Climate Change - Uninhabitable Earth in 300 Years!
Mitch Marconi writes:
Climate Change - Could the Earth really be uninhabitable by 2300? With Polar Cities maybe needed to save humankind by 2500? Global warming experts are saying in 300 years temperatures would reach '21 degrees F' higher. This would make earth significantly hotter, so much it would be impossible to live in it normally.
According to research published by 'Proceedings of the National Academy of Sciences', "The wet-bulb limit is basically the point at which one would overheat even if they were naked in the shade, soaking wet and standing in front of a large fan."
It's believed that if the temperatures do truly increase the earth would become too hot and the sea levels would rise and flood most lands we live on today. Matthew Huber, co-author of the study, said "We found that a 21-degree warming would put half of the world's population in an uninhabitable environment."
One of the major problems the earth faces with global warming is fossil fuels being burned allegedly by some scientists. If the continued amounts of fossil fuels are burned, there will be significant changes to the earth in the next century.
Doyle Rice adds: Climate change could render much of world uninhabitable and polar cities might be needed to save the human species from extinction
PHOTO CAPTION: Pakistani youths cool off in a canal during a heat wave in June 2009, as temperatures soared to 117 degrees in some parts of the country. Extreme heat stress due to global warming could render much of the world uninhabitable in upcoming centuries, according to new research.
A worst-case scenario of global warming, in which temperatures would soar some 21 degrees, is that much of the world may simply become too hot for humans to live in, according to new research published last week in the Proceedings of the National Academy of Sciences.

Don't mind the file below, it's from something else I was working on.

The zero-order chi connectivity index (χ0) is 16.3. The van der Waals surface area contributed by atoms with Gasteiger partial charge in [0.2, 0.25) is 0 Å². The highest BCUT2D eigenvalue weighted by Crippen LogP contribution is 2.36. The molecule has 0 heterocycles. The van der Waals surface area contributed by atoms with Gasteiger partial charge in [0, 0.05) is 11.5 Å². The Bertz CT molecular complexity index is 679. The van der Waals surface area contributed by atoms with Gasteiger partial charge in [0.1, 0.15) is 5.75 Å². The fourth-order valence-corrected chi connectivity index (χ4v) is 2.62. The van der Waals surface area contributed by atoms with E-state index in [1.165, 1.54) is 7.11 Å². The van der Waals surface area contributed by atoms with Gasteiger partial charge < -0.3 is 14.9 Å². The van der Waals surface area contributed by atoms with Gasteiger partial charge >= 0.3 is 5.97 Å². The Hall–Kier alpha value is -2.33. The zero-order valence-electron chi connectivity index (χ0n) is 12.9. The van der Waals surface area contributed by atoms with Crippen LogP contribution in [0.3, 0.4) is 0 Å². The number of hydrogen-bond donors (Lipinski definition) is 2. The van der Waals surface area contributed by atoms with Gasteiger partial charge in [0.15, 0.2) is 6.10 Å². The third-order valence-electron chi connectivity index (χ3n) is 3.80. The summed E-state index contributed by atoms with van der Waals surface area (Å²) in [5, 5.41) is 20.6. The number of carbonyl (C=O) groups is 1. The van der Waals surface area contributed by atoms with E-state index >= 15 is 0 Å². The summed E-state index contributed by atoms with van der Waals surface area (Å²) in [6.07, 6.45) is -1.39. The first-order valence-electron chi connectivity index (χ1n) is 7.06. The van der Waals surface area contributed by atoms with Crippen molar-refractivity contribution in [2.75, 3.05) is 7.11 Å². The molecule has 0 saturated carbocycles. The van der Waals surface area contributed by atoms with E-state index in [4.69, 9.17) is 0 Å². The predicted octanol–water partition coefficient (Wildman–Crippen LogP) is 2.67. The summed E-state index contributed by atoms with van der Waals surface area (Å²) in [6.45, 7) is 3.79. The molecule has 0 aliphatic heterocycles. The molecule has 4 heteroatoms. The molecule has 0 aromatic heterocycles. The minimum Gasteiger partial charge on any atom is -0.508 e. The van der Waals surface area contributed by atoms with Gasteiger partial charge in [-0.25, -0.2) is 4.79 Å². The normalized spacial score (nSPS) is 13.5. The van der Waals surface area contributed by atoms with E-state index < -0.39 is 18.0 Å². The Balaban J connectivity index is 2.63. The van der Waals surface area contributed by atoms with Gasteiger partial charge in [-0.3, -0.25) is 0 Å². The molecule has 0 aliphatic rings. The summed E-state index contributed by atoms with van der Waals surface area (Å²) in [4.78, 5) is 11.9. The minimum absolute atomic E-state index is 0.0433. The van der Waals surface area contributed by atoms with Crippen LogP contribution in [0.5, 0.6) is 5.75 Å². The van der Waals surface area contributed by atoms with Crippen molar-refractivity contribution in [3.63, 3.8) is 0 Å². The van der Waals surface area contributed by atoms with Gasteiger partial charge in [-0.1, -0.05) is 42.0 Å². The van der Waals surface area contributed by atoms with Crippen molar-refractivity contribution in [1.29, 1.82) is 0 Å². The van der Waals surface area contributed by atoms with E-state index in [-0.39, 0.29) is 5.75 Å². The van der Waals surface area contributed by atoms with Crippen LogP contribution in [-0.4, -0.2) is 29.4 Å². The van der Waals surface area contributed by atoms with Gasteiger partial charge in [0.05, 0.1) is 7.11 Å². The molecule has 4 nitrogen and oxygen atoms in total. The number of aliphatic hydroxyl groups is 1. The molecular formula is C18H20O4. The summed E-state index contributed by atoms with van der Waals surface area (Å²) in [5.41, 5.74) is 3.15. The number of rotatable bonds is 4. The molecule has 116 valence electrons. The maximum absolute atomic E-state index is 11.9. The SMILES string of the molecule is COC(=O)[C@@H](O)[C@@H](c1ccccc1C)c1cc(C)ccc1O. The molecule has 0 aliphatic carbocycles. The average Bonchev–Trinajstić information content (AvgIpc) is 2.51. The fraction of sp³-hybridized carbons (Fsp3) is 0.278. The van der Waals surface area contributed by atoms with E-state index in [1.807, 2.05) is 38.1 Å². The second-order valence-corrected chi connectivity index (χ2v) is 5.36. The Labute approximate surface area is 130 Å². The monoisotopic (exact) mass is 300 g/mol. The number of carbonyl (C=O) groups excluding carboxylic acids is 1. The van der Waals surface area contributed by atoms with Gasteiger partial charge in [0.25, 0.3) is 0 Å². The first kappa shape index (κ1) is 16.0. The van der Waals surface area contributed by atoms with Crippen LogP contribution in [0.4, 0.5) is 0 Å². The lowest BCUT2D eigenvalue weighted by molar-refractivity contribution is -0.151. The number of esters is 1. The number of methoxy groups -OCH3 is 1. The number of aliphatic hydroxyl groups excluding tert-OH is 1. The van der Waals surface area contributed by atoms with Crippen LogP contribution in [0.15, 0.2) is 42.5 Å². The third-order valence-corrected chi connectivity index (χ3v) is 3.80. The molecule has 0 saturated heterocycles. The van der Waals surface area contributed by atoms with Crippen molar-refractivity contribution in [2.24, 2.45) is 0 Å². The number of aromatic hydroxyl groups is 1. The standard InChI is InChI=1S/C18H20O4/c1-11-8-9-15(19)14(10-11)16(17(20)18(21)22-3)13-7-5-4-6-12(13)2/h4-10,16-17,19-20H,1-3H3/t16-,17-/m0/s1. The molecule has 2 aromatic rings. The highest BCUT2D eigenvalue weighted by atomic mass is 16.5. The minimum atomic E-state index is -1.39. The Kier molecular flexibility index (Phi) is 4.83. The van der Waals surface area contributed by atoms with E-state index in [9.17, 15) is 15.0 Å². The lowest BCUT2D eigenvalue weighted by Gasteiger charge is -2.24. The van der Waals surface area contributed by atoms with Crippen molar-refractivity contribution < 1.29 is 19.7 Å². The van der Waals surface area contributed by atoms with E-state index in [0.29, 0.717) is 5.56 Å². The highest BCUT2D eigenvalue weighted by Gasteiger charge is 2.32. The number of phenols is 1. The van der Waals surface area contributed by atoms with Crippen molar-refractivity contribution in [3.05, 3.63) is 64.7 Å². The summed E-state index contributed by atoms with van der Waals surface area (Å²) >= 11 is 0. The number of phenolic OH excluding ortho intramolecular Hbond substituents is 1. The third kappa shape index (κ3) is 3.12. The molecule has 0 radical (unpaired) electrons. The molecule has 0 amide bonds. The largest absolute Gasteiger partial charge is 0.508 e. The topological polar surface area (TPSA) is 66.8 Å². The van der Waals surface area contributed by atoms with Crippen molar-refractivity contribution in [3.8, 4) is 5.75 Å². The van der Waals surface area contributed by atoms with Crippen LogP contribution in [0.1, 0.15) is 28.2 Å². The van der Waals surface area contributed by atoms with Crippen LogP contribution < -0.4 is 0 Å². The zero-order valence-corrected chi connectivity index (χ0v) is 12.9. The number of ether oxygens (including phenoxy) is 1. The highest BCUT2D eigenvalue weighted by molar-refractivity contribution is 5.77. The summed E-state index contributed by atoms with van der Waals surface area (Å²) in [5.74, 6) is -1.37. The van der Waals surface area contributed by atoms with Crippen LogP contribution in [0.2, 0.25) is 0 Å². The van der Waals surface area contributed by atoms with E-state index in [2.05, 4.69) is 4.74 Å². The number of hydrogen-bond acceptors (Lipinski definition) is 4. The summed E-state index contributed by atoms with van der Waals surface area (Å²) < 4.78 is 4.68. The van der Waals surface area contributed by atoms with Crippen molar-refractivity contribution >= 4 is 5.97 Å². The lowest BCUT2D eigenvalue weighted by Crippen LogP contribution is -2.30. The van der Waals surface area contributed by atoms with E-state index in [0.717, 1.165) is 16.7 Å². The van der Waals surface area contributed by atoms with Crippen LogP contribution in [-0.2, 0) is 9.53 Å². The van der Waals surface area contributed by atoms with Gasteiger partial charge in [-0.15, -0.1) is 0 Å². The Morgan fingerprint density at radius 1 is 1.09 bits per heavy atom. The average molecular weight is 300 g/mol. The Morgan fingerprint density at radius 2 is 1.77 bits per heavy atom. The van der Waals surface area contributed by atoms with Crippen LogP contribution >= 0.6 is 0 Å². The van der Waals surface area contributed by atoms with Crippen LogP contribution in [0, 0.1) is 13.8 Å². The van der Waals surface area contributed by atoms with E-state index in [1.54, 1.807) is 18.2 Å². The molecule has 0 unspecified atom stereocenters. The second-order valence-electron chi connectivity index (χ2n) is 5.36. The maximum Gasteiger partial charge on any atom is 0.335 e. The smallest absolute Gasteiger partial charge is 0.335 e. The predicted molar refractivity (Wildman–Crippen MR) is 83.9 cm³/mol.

"We found that … a 21-degree warming would put half of the world's population in an uninhabitable environment,"says study co-author Matthew Huber of Purdue University.
While the Intergovernmental Panel on Climate Change found that the result of business-as-usual warming would be 7 degrees by 2100, eventual warming over several centuries of 25 degrees is feasible, says Huber.
The new research calculated the highest tolerable "wet-bulb" temperature that humans can withstand.
"The wet-bulb limit is basically the point at which one would overheat even if they were naked in the shade, soaking wet and standing in front of a large fan," says study lead author Steven Sherwood of the University of New South Wales in Sydney.
The researchers found that humans and most mammals experience a potentially lethal level of heat stress at a "wet-bulb" temperature above 95 degrees sustained for six hours or more.
(The more familiar air temperature is known as the "dry-bulb" temperature; wet bulb temperatures can be used along with the dry bulb temperature to calculate humidity.)
Researchers say that while wet-bulb temperatures of 95 degrees never happen now, they would begin to occur with global-average warming of about 12 degrees, calling the habitability of some regions into question.
"We show that even modest global warming could therefore expose large fractions of the population to unprecedented heat stress, and that with severe warming this would become intolerable," the authors write.
"If warmings of 10 degrees C (18 degrees F) were really to occur in next three centuries, the area of land likely rendered uninhabitable by heat stress would dwarf that affected by rising sea level. Heat stress thus deserves more attention as a climate-change impact."
By Doyle Rice